Ask open-ended questions to provide the opportunity to speak and to engage the person more. If you ask yes/no questions, you’re going to get yes/no answers, and there’s not much space for you to steer the conversation there.

Ultimately, this is going to help you, because the more they speak, the more conversational threads are going to be available for you to use.

Plant threads

If you often respond with close-ended responses, you’re crippling your own chances to have a interesting conversation. It’s a two-way street. If someone asks you how your day was, don’t respond with a one word answer. Instead, briefly describe your day and finish with a question.

I suggest that you pay attention to your own responses and push yourself to speak a little more than you usually do. Make sure that you are generating enough material for the other person to use.

Active listening

You need to practice the skill of active listening, because you need to pay attention to what’s being said. If you’re not really paying attention, you’re going to miss all the conversational threads, and have nothing to talk about.

Therefore, be attentive to the conversation. Try to memorize some other keywords and phrases that have been used, to use as conversation fillers at a later point.

To further develop this skillset, check out the article below!

Storing threads

The lovely thing about conversational threads is that you can also store them. If someone drops a load of information, this is like hitting a gold mine because you will have plenty to talk about.

You can’t ask about everything at the same moment, so it’s good to remember points. Let the conversation flow naturally, but also try to remember some things that were mentioned earlier. This way you can come back without being abrupt or irrelevant.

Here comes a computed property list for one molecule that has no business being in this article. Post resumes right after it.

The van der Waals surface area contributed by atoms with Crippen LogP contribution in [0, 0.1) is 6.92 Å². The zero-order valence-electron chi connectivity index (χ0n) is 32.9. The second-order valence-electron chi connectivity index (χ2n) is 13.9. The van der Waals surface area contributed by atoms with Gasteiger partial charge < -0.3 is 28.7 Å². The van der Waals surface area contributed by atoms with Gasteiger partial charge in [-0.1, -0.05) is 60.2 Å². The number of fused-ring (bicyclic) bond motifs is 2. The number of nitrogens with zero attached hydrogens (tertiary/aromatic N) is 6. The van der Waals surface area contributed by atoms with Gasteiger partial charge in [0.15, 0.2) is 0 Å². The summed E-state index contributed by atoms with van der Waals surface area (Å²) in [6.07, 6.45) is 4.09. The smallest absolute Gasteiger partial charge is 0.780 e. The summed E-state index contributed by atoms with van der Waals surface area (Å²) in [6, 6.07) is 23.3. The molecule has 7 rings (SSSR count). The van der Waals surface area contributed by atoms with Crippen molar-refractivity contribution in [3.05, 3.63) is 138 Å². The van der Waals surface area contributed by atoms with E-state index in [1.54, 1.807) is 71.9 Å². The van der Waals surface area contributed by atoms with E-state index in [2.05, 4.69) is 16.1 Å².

Prioritize threads

When you’re having a conversation, some threads are going to be boring, other’s are going to be interesting. Always use the interesting threads first, because you want to keep the conversation rich and exciting. If someone mentions the weather and that they got in a car crash in the same sentence, it would be silly to talk about the weather.

Make the conversation dynamic

Nobody likes a bland conversation, so make sure it’s dynamic! You can make conversations more dynamic by exploring different conversational pathways and stimulating emotions. Talk about things that are funny, intriguing, sad, moving etc. Add some personality to the conversation and everyone’s going to have a much better experience.

Below is an article I suggest you read to better learn this dynamic, and to create rapport with people.

Go with the flow

Let the conversations flow naturally, and don’t change the conversation if there’s any resistance. By forcing the conversation to go in a particular direction, you’re disrupting the flow which can make the conversation abrupt, uncomfortable, and awkward.

Instead, just let it move naturally by following the path of least resistance. To learn more about how to do this, and to get your mind in the right headspace, I suggest you read the article below.